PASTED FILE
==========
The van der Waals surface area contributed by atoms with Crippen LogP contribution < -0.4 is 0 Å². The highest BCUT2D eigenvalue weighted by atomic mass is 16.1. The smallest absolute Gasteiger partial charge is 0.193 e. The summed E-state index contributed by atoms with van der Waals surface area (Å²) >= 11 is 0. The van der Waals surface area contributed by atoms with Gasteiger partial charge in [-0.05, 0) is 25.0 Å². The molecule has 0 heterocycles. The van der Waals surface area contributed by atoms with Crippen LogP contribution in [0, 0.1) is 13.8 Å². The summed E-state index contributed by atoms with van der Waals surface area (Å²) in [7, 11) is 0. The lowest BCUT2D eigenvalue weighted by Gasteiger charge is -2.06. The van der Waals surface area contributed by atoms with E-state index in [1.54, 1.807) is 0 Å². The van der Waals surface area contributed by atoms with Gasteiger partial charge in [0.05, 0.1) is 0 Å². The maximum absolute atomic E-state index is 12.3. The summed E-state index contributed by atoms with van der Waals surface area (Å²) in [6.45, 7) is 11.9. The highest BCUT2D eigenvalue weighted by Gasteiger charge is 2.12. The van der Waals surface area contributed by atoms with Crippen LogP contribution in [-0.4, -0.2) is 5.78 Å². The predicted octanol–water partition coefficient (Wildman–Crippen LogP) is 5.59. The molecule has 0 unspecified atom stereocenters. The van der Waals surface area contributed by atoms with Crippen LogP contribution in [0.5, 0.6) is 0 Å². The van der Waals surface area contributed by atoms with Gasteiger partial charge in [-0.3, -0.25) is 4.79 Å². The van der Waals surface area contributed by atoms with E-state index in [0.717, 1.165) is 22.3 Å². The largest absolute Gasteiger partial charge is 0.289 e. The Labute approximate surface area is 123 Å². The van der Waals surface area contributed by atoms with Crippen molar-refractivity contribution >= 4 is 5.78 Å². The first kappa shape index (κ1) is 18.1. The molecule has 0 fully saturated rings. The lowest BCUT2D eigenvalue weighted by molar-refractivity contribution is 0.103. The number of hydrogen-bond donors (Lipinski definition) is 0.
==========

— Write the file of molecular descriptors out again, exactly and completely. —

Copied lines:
The van der Waals surface area contributed by atoms with Crippen LogP contribution < -0.4 is 0 Å². The highest BCUT2D eigenvalue weighted by atomic mass is 16.1. The smallest absolute Gasteiger partial charge is 0.193 e. The summed E-state index contributed by atoms with van der Waals surface area (Å²) >= 11 is 0. The van der Waals surface area contributed by atoms with Gasteiger partial charge in [-0.05, 0) is 25.0 Å². The molecule has 0 heterocycles. The van der Waals surface area contributed by atoms with Crippen LogP contribution in [0, 0.1) is 13.8 Å². The summed E-state index contributed by atoms with van der Waals surface area (Å²) in [7, 11) is 0. The lowest BCUT2D eigenvalue weighted by Gasteiger charge is -2.06. The van der Waals surface area contributed by atoms with E-state index in [1.54, 1.807) is 0 Å². The van der Waals surface area contributed by atoms with Gasteiger partial charge in [0.05, 0.1) is 0 Å². The maximum absolute atomic E-state index is 12.3. The summed E-state index contributed by atoms with van der Waals surface area (Å²) in [6.45, 7) is 11.9. The highest BCUT2D eigenvalue weighted by Gasteiger charge is 2.12. The van der Waals surface area contributed by atoms with Crippen LogP contribution in [-0.4, -0.2) is 5.78 Å². The predicted octanol–water partition coefficient (Wildman–Crippen LogP) is 5.59. The molecule has 0 unspecified atom stereocenters. The van der Waals surface area contributed by atoms with Crippen LogP contribution in [0.5, 0.6) is 0 Å². The van der Waals surface area contributed by atoms with Gasteiger partial charge in [-0.3, -0.25) is 4.79 Å². The van der Waals surface area contributed by atoms with E-state index in [0.717, 1.165) is 22.3 Å². The largest absolute Gasteiger partial charge is 0.289 e. The Labute approximate surface area is 123 Å². The van der Waals surface area contributed by atoms with Crippen molar-refractivity contribution >= 4 is 5.78 Å². The first kappa shape index (κ1) is 18.1. The molecule has 0 fully saturated rings. The lowest BCUT2D eigenvalue weighted by molar-refractivity contribution is 0.103. The number of hydrogen-bond donors (Lipinski definition) is 0.